Posted by: Admin | April 7, 2011

Dorothy Parker Saved My Life…

I was a gloomy bugger as a teen. Whilst there were various deep and meaningful reasons for my melancholy, I didn’t half make a meal of it. My first bout of depression enveloped me like a big, smoggy black blanket when I was 16. It was scary, isolating, terrifying, living inside my head. Being a bit of a drama queen, I thought – and read – a lot about suicide. Whilst most people would look for things to cheer themselves up, I hunted down any author who spoke of a similar experience and wallowed in it.

Bogged down by Jean-Paul Sartre, Andre Gidet, Albert Camus and their ilk, I pounced on Dorothy Parker with relief. Witty, cutting, female – her take on depression was like a fresh breeze, capable of lifting the smog at least for a little while. She also had no shame in rhyming, an attribute that  I found strangely soothing, and had no compunction about poking fun at herself. Here are three of my favourites from way back when:


Oh, life is a glorious cycle of song,
A medley of extemporanea;
And love is a thing that can never go wrong;
And I am Marie of Roumania.

Quite. “Coda” was a poem to which I returned regularly. It has just the right amount of “woe is me” tempered with a flippant humour that poked gentle fun at the author and reader:


There’s little in taking or giving,
There’s little in water or wine;
This living, this living, this living
Was never a project of mine.
Oh, hard is the struggle, and sparse is
The gain of the one at the top,
For art is a form of catharsis,
And love is a permanent flop,
And work is the province of cattle,
And rest’s for a clam in a shell,
So I’m thinking of throwing the battle-
Would you kindly direct me to hell?

Finally, here’s the piece for which Ms Parker is probably best known. I loved it’s wry, weary humour. It was my “go-to” poem for when life felt really, really hopeless. At the risk of sounding as though I’m still a melodramatic 16 year old depressive, I would say that this poem was a life-saver:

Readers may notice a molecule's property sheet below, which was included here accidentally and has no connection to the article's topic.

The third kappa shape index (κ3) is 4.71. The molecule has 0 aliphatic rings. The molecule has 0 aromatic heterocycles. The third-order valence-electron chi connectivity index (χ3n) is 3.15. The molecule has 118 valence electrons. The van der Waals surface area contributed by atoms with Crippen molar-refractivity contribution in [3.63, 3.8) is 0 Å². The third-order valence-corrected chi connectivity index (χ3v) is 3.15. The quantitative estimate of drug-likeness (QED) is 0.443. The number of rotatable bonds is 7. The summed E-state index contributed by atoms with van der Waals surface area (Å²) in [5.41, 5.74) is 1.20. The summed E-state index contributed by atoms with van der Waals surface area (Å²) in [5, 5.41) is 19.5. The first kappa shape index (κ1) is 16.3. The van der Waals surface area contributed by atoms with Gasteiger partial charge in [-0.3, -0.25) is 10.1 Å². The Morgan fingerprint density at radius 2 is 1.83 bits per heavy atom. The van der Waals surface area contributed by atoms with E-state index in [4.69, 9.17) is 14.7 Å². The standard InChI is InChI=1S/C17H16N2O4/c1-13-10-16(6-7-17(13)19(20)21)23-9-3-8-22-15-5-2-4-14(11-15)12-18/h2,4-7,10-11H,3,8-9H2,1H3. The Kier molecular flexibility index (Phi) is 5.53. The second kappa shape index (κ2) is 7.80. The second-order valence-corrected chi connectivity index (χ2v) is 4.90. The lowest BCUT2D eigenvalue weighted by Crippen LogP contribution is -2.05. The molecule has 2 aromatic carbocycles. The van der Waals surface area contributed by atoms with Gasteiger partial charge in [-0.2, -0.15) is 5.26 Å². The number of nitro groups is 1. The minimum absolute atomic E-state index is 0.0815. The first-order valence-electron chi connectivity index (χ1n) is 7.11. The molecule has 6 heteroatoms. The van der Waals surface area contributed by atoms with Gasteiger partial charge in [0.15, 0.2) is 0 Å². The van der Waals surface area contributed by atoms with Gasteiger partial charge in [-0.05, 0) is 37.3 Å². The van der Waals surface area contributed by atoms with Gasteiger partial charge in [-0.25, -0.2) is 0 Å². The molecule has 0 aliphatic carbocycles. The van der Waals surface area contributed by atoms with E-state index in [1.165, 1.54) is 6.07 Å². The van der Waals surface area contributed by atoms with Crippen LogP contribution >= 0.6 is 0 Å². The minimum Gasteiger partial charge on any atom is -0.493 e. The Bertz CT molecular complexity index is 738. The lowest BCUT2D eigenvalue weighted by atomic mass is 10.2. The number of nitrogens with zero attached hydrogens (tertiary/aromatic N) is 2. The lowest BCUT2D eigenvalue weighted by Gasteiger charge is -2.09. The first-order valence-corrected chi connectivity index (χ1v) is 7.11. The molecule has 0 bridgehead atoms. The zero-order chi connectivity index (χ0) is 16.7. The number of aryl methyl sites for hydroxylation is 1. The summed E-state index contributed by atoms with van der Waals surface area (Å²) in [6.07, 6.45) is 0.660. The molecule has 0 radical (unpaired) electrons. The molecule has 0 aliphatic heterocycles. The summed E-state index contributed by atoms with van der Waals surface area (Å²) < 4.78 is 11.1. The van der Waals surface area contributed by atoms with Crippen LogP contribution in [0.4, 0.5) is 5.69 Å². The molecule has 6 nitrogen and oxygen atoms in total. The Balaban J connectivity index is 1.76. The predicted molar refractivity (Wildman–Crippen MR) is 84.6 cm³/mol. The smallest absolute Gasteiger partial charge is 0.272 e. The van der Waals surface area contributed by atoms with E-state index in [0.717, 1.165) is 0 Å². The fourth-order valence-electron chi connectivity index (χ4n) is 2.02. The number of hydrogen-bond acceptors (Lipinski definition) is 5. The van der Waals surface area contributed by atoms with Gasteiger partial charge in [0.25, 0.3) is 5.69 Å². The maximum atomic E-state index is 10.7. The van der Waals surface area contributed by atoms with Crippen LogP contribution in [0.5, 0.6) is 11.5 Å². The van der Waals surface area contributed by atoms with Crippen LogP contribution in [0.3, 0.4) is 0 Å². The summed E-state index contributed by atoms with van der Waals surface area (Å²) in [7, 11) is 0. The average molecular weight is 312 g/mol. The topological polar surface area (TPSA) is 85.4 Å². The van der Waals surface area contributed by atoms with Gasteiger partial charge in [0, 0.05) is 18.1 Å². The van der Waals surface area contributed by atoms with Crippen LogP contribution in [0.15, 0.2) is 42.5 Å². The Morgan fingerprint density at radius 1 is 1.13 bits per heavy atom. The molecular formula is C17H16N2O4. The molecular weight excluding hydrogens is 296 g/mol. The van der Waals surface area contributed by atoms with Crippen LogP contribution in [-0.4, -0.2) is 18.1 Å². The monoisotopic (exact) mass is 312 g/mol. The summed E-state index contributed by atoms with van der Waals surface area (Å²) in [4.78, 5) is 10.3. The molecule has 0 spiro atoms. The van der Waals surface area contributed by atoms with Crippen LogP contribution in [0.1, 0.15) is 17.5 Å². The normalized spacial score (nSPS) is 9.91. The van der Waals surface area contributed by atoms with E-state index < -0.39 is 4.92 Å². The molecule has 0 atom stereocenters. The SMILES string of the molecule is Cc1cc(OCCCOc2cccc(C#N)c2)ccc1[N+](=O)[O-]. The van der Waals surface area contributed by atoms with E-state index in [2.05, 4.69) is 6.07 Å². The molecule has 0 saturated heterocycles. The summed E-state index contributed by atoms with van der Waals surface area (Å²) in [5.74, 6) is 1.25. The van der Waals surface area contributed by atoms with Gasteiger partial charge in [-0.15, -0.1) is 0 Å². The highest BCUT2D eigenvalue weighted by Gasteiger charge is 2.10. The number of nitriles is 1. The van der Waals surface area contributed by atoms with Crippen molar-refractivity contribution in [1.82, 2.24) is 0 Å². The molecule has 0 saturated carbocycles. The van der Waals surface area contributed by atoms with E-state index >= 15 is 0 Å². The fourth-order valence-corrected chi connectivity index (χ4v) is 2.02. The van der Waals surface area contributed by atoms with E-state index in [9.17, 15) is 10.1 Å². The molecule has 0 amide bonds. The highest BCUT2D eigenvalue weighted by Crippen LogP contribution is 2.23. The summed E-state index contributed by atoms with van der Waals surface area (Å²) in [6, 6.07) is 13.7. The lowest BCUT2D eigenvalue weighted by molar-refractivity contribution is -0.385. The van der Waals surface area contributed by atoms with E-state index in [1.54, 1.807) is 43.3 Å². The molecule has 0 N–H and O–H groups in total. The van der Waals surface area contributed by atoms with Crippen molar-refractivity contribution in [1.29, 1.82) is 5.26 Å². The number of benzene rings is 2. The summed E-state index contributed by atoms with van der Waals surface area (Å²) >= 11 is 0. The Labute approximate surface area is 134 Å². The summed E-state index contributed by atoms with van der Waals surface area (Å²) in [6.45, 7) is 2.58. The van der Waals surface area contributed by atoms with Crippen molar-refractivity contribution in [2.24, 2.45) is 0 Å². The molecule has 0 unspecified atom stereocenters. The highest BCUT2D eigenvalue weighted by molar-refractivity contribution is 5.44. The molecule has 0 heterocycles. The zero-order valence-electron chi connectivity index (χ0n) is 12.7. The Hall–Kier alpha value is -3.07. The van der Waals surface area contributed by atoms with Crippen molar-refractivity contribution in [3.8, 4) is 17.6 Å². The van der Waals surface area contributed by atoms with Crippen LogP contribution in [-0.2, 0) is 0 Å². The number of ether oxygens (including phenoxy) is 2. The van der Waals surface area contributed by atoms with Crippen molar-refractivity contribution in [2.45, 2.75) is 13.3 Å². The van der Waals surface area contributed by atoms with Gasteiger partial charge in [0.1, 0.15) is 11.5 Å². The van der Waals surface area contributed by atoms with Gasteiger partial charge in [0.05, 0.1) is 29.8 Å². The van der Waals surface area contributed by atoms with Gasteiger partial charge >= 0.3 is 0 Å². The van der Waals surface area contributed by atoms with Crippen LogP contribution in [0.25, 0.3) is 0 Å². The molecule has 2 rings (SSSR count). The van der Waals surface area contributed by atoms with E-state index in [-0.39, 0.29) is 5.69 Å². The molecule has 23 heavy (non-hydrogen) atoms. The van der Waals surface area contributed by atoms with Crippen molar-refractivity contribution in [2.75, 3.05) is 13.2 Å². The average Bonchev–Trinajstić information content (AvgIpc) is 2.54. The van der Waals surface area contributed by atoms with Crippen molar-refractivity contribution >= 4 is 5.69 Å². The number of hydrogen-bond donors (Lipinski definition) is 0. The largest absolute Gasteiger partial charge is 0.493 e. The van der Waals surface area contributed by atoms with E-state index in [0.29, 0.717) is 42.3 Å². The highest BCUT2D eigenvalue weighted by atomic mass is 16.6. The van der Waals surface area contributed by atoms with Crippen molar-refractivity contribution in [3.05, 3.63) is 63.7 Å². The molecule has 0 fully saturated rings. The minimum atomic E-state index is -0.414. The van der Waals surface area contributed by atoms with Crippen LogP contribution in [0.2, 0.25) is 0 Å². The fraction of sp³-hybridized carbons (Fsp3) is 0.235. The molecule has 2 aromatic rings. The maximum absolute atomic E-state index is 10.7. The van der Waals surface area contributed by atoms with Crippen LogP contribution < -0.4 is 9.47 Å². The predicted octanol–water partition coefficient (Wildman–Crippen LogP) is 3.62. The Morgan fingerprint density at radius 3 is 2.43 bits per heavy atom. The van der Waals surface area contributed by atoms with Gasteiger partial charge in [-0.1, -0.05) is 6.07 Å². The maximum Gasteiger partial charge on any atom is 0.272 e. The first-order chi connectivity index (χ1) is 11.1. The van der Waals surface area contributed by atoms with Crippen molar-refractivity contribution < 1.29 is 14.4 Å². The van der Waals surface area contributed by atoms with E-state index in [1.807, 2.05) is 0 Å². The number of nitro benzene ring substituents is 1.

Razors pain you;
Rivers are damp;
Acids stain you;
And drugs cause cramp.
Guns aren’t lawful;
Nooses give;
Gas smells awful;
You might as well live.

Dorothy Parker




  1. I used to love Dorothy Parker when I was a teenager (14? 15?). I think it started when I went into a branch of W.H. Smith in Blackpool, looking for a biography of John Keats (the poet) and came across a biography of D.P. called “You might as well live” written by another John Keats. I was fascinated, though I don’t know what I’d think of her poetry if I went back and read it now.

    (I’ve just taken YMAWL off the shelf and had a look at it. On the back it has quotes from – of all people – Arthur Marshall (the camp old schoolmaster who used to appear on Call My Bluff) and Michael Foot – “The glimpses of reality behind the soft, sardonic poems and short stories are almost unbearable”. Not the sort of thing politicians say these days.)

  2. I believe I have that book somewhere! Were you a melodramatic teenage girl too, Backwatersman? DP was my first inkling that the pen can be mightier than the sword. I set out to be a writer because of her. Thank you for sharing 😉

  3. Not a girl, no. Not sure I was even particularly melodramatic.

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